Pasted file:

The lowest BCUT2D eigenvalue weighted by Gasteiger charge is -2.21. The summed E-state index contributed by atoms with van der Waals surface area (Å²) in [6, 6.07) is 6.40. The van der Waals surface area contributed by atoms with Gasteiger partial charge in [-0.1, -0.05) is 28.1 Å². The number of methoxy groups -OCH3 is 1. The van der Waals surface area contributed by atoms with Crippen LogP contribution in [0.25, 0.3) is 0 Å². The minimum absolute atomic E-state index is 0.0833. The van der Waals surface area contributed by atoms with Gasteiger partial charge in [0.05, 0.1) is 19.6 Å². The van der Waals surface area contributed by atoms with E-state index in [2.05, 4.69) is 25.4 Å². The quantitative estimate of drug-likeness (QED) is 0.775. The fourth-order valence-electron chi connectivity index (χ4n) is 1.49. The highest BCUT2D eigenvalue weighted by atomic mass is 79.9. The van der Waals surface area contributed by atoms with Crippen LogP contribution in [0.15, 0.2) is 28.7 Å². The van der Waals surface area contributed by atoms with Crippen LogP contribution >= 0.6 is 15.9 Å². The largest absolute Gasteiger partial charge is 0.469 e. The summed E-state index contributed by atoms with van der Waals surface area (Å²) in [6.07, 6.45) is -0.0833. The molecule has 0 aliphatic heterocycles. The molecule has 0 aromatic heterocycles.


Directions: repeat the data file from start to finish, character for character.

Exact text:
The lowest BCUT2D eigenvalue weighted by Gasteiger charge is -2.21. The summed E-state index contributed by atoms with van der Waals surface area (Å²) in [6, 6.07) is 6.40. The van der Waals surface area contributed by atoms with Gasteiger partial charge in [-0.1, -0.05) is 28.1 Å². The number of methoxy groups -OCH3 is 1. The van der Waals surface area contributed by atoms with Crippen LogP contribution in [0.25, 0.3) is 0 Å². The minimum absolute atomic E-state index is 0.0833. The van der Waals surface area contributed by atoms with Gasteiger partial charge in [0.05, 0.1) is 19.6 Å². The van der Waals surface area contributed by atoms with E-state index in [2.05, 4.69) is 25.4 Å². The quantitative estimate of drug-likeness (QED) is 0.775. The fourth-order valence-electron chi connectivity index (χ4n) is 1.49. The highest BCUT2D eigenvalue weighted by atomic mass is 79.9. The van der Waals surface area contributed by atoms with Crippen LogP contribution in [0.15, 0.2) is 28.7 Å². The van der Waals surface area contributed by atoms with Crippen LogP contribution >= 0.6 is 15.9 Å². The largest absolute Gasteiger partial charge is 0.469 e. The summed E-state index contributed by atoms with van der Waals surface area (Å²) in [6.07, 6.45) is -0.0833. The molecule has 0 aliphatic heterocycles. The molecule has 0 aromatic heterocycles.